In Jocko Willink’s book Discipline Equals Freedom, he has a segment talking about the importance of fearing failure.
And I agree.
Bringing this idea into the framework of Eudaimonia, I like to audit myself.
For Physical Wellness, what would failure look like for myself?
Maybe I let myself slip into obesity.
Perhaps some of my life choices invite cancer on myself.
I allow myself to become too weak to either protect myself or my family.
I become unappealing to my spouse.
I die of health problems too young.
For Relationship Wellness, what would failure look like for myself?
I mistrust my spouse to the point they leave.
Perhaps I allow mutually unfruitful friendships to keep rooted.
Maybe I don’t take enough time each week to nourish my relationships with family or my spouse.
For Spiritual Wellness, what would failure look like for myself?
I decide to stop reading the Bible daily.
Maybe I quit pouring gratitude as often as I can remember to.
I make decisions that are in opposition to my faith (sins).
I act in a manner inconsistent with who I aspire to become.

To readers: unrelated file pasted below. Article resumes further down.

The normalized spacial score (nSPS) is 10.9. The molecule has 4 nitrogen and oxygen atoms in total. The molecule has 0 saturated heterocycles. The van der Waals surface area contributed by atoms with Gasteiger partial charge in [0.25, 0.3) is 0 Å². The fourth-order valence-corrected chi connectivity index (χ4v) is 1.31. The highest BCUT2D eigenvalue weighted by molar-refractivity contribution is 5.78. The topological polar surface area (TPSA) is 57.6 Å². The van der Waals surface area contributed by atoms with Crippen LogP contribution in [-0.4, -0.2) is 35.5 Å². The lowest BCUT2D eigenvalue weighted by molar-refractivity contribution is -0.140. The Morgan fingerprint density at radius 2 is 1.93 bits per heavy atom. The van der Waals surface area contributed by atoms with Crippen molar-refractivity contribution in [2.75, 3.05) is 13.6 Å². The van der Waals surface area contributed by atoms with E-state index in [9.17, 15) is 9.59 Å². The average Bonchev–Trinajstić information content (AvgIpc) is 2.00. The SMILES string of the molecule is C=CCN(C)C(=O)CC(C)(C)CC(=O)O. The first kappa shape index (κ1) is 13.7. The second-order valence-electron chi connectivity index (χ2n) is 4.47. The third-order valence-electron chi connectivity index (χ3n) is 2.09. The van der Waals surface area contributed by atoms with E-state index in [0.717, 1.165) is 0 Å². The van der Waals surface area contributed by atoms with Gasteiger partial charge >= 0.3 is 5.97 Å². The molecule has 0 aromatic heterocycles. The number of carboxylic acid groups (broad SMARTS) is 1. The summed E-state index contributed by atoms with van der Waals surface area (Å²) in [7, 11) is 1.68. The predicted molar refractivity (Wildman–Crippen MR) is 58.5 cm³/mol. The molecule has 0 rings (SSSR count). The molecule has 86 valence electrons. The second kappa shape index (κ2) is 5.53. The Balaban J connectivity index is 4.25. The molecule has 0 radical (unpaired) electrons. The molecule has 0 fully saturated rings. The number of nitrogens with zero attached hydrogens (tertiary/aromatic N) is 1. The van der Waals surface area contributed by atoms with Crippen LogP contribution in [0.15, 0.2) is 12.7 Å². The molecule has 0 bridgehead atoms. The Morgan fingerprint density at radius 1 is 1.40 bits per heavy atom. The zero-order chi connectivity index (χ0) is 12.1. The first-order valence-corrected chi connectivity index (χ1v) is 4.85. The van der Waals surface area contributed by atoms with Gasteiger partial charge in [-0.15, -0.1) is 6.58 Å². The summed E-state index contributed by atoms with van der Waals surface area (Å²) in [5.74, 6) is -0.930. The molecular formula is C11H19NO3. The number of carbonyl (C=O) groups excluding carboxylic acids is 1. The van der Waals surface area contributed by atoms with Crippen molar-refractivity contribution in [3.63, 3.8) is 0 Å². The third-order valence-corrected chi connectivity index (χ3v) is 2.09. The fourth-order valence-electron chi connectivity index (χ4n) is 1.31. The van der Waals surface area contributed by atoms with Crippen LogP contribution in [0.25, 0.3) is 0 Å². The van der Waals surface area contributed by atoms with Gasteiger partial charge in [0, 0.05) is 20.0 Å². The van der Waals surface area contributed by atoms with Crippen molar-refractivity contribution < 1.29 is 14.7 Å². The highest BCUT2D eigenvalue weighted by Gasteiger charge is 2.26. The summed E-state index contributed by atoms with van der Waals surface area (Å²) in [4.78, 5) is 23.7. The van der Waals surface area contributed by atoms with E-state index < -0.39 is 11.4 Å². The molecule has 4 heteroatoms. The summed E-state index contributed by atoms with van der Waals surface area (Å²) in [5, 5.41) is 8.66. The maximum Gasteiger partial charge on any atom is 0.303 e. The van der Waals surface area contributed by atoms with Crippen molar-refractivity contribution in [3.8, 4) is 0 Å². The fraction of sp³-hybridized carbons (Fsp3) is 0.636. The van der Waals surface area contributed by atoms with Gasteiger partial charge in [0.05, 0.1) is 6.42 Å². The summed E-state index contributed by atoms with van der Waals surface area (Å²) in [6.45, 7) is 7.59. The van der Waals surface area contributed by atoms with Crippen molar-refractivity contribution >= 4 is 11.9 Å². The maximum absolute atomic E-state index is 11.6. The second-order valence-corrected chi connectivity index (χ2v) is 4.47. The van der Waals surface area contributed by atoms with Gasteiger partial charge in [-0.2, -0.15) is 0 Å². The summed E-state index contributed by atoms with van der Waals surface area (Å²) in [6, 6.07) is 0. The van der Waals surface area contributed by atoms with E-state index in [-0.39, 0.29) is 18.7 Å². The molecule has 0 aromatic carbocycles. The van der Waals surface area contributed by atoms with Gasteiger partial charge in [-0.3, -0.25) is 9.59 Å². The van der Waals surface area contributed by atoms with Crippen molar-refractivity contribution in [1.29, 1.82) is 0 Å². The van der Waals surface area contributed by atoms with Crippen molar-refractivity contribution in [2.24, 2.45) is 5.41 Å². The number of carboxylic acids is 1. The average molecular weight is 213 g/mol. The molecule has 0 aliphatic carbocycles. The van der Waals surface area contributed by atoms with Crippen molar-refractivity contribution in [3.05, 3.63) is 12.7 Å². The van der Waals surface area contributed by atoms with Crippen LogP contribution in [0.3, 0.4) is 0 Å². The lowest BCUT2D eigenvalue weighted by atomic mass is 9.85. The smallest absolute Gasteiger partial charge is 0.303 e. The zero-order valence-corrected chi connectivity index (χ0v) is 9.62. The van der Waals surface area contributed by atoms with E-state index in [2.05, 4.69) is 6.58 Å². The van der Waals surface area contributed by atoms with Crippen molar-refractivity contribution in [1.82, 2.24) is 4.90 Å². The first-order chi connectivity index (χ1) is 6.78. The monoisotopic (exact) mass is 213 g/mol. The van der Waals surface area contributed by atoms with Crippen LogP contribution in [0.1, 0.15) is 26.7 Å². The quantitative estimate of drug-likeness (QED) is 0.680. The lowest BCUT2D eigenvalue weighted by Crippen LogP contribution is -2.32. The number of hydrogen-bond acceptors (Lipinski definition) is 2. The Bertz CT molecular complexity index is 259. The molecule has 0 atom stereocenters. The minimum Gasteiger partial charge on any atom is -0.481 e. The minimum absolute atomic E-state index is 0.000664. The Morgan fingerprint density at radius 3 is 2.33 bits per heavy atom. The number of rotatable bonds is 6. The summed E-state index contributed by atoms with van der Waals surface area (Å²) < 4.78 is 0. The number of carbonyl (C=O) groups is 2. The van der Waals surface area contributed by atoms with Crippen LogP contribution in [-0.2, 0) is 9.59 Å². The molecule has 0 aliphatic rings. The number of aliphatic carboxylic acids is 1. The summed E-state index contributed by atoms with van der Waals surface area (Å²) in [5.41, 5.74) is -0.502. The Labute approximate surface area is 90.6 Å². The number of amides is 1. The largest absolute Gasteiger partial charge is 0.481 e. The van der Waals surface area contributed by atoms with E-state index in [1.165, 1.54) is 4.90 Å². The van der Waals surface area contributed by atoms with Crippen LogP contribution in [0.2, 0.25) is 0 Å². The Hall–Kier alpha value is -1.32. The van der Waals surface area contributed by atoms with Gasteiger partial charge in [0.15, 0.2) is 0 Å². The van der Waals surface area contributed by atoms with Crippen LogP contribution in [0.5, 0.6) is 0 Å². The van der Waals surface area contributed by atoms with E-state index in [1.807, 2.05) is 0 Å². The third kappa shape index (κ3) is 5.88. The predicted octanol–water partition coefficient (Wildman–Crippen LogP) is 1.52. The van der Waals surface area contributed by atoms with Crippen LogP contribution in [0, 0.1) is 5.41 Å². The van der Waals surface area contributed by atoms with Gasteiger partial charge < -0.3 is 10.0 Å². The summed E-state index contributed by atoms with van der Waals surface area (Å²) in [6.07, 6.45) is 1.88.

For Financial Wellness, what would failure look like for myself?
I encumber myself with gross debts.
Perhaps I am working into my 60s or 70s at a job I hate. Or worse, forcing my spouse and I to do this.
Maybe I die unexpectedly and only leave a burden to my family.
I fail to retire.
It is good to occasionally scare yourself by reviewing what failure looks like to you.
And then to turn around and ask, “If that’s what my personal failure would look like, how would I act to know ‘what good looks like?’” and then try to act in this way.
Failure is essential.
All failures are our faults and no one elses.
However, many failures can be prevented.
Embrace the failures you do have. Dissect and autopsy them for whatever nuggets of wisdom you can. OWN THEM.
But audit yourself to prevent other failures — especially in the Four Tenets, especially over long time horizons!
Follow for daily philosophical meditations.
These are distillations from my coming book “YouDaimonia: the Ancient Philosophy of Human Flourishing.”
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